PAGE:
LIEU: I've learned not to predict how the president of the United States acts or thinks, but I do know that an innocent person would not be scared of going to an interview.
NOBLES: All right. Congressman, I want to play an exchange with Secretary of State Mike Pompeo this week. This was the same day that President Trump tweeted about a criminal deep state trying to sabotage his presidency. Take a listen.
(BEGIN VIDEO CLIP)
LIEU: Do you believe there is a criminal deep state at the State Department?
MIKE POMPEO, SECRETARY OF STATE: I haven't seen the comments of the president. I don't believe there's a deep state at the State Department.
LIEU: That's your experience also when you interact with colleagues at the FBI and the Department of Justice as well?
POMPEO: Yes. There are always exceptions to every rule. I've never led an organization that didn't have bad actors. I don't think any government organization is exempt from having malfeasance as well.
LIEU: But in general, you're confident that the members of the various agencies are honoring their oaths to the United States constitution?
POMPEO: Yes. In general, yes, sir.
(END VIDEO CLIP)
NOBLES: Congressman, that was, of course, your line of questioning. Were you surprised by the way the secretary of state answered?
LIEU: Not at all. Mike Pompeo was a former CIA director. If he thought there was some sort of criminal deep state, he would have been talking about it and he'd be trying to root that out, but there isn't one.
The president of the United States seems to think that just because he's being investigated somehow this is a deep state. No. It's just federal employees honoring their oath to the U.S. Constitution.
[17:20:10] And let's be very clear here. Agents and prosecutors and all federal employees don't take an oath to the president. They take an oath to the United States Constitution. That's what everyone is following, and that means you investigate people and you find out if they did bad things.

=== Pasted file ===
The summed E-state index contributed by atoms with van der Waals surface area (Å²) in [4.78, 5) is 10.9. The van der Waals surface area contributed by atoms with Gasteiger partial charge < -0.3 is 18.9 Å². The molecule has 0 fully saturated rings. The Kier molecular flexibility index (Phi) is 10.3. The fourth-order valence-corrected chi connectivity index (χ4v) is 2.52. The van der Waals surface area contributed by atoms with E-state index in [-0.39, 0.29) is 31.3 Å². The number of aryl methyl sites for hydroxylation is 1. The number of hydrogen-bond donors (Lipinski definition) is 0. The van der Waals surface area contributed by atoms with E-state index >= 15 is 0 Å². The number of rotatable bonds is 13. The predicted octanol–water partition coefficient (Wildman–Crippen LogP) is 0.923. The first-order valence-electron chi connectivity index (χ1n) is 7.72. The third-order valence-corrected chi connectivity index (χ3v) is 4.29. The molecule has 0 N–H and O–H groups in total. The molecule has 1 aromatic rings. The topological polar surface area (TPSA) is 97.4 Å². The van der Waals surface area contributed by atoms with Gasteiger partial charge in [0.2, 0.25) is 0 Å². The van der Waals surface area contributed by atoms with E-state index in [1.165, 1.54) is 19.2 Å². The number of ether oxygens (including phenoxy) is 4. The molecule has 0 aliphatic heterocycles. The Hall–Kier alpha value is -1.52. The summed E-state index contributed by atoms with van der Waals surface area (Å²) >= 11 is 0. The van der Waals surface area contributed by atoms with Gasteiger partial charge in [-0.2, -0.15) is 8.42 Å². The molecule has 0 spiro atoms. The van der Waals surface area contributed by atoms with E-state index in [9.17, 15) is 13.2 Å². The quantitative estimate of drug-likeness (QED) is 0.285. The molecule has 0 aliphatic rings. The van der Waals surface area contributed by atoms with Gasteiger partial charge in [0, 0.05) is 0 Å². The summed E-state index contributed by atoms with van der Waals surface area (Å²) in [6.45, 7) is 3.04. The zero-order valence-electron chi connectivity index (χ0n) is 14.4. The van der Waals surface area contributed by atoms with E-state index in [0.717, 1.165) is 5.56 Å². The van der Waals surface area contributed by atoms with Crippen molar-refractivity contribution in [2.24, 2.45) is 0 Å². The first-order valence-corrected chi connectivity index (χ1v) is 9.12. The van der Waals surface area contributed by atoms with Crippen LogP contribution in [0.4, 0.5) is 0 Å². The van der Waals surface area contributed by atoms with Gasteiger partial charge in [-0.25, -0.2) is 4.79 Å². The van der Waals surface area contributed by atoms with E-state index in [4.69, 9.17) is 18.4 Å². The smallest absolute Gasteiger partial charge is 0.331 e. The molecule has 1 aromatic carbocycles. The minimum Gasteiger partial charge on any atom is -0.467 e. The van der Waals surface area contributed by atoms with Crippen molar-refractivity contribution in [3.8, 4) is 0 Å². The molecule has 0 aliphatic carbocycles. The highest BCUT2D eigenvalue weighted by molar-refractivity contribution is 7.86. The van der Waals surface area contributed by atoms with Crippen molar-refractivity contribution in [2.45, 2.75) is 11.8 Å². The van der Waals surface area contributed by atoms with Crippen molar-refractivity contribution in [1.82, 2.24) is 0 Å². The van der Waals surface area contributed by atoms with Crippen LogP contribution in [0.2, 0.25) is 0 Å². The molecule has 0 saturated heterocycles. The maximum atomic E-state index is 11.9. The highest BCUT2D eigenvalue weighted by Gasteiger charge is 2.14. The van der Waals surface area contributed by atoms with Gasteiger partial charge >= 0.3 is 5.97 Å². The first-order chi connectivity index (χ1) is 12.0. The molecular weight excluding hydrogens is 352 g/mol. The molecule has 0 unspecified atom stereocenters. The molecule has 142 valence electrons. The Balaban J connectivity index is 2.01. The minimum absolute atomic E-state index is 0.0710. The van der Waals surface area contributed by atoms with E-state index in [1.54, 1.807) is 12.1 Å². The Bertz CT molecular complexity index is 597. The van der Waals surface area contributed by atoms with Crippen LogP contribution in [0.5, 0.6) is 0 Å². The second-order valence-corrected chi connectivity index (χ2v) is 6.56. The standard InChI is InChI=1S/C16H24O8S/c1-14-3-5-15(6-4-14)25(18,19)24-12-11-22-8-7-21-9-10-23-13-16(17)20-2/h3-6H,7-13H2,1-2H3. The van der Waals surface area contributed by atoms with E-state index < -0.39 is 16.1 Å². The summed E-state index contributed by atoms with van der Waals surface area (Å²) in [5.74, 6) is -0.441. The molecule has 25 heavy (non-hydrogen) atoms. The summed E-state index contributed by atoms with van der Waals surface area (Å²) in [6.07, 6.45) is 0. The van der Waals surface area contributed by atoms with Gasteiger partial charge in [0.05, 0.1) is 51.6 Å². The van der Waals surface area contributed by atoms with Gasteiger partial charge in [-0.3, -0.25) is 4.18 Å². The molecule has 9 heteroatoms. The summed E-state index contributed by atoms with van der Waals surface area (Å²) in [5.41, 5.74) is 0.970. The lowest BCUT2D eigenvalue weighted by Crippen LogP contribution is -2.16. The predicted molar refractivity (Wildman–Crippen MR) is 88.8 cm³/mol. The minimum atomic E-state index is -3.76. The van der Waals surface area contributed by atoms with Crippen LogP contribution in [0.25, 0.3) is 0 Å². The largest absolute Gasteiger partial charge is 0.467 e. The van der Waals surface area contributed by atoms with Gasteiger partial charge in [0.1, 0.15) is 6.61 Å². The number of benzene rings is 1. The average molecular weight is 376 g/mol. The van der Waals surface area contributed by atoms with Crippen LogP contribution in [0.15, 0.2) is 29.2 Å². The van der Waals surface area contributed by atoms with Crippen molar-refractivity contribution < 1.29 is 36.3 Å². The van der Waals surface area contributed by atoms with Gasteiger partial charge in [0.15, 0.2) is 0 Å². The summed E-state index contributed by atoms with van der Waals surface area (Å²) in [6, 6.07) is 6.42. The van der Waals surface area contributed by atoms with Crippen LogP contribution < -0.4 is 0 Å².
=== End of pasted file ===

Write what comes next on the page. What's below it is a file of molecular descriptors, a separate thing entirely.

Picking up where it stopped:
NOBLES: Congressman Ted Lieu, thank you for spending part of your Memorial Day weekend with us. I certainly appreciate your time, sir.
LIEU: Thank you, Ryan.
NOBLES: All right. Coming up, Democrats and Republicans haven't agreed on much lately except that the briefing by an FBI informant doesn't seem to back up the president's campaigns that his campaign was being spied upon. So, why is Trump unable to let go of this latest conspiracy theory? We'll take a look at that next.
NOBLES: President Trump continues to claim this weekend that spies were planted in his campaign. However, he still offered absolutely no proof of this. In fact, lawmakers who attended classified intelligence briefings on the accusations say this week they saw no proof to support the president's claims either.
Those lawmakers include Senate Majority Leader Mitch McConnell. He's a Republican. McConnell told NPR after the briefings he still supports the special counsel investigation and that he wasn't shown any evidence that would make him feel otherwise.
Spygate, this isn't the first time that President Trump has made a claim despite having zero proof of what he's alleging. When someone does this, when someone insists that something is true, even though facts show it is not, that's known as a falsehood or a lie, maybe a conspiracy theory. As I said, President Trump is no stranger to this. One of the first conspiracy theories that the president ever created, that President Obama, his predecessor, the first black president, was born in Africa, not the United States. He ended up having to apologize for that one.